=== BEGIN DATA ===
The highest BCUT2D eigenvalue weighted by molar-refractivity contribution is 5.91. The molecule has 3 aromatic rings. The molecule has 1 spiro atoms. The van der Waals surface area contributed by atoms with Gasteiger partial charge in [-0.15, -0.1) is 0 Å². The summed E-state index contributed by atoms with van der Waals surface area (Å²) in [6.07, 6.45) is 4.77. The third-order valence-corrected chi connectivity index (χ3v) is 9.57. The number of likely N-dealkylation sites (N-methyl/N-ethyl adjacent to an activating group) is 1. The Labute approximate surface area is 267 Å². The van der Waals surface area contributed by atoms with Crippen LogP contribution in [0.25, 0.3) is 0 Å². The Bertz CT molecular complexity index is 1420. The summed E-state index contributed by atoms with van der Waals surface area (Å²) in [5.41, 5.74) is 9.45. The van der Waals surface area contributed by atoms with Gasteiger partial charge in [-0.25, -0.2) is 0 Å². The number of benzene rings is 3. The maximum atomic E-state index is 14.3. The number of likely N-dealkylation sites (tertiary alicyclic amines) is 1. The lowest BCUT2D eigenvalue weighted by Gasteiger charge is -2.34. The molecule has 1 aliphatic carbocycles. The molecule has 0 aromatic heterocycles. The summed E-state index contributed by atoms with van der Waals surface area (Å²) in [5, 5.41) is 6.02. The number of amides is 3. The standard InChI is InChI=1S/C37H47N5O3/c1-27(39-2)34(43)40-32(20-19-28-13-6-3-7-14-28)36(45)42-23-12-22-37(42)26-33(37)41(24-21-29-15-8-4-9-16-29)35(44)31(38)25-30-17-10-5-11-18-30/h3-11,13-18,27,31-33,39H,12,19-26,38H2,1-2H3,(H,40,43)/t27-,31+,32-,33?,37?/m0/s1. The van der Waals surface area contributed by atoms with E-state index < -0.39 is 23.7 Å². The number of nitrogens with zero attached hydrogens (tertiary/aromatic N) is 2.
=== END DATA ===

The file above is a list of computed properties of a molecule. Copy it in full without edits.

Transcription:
The highest BCUT2D eigenvalue weighted by molar-refractivity contribution is 5.91. The molecule has 3 aromatic rings. The molecule has 1 spiro atoms. The van der Waals surface area contributed by atoms with Gasteiger partial charge in [-0.15, -0.1) is 0 Å². The summed E-state index contributed by atoms with van der Waals surface area (Å²) in [6.07, 6.45) is 4.77. The third-order valence-corrected chi connectivity index (χ3v) is 9.57. The number of likely N-dealkylation sites (N-methyl/N-ethyl adjacent to an activating group) is 1. The Labute approximate surface area is 267 Å². The van der Waals surface area contributed by atoms with Crippen LogP contribution in [0.25, 0.3) is 0 Å². The Bertz CT molecular complexity index is 1420. The summed E-state index contributed by atoms with van der Waals surface area (Å²) in [5.41, 5.74) is 9.45. The van der Waals surface area contributed by atoms with Gasteiger partial charge in [-0.25, -0.2) is 0 Å². The number of benzene rings is 3. The maximum atomic E-state index is 14.3. The number of likely N-dealkylation sites (tertiary alicyclic amines) is 1. The lowest BCUT2D eigenvalue weighted by Gasteiger charge is -2.34. The molecule has 1 aliphatic carbocycles. The molecule has 0 aromatic heterocycles. The summed E-state index contributed by atoms with van der Waals surface area (Å²) in [5, 5.41) is 6.02. The number of amides is 3. The standard InChI is InChI=1S/C37H47N5O3/c1-27(39-2)34(43)40-32(20-19-28-13-6-3-7-14-28)36(45)42-23-12-22-37(42)26-33(37)41(24-21-29-15-8-4-9-16-29)35(44)31(38)25-30-17-10-5-11-18-30/h3-11,13-18,27,31-33,39H,12,19-26,38H2,1-2H3,(H,40,43)/t27-,31+,32-,33?,37?/m0/s1. The van der Waals surface area contributed by atoms with E-state index < -0.39 is 23.7 Å². The number of nitrogens with zero attached hydrogens (tertiary/aromatic N) is 2.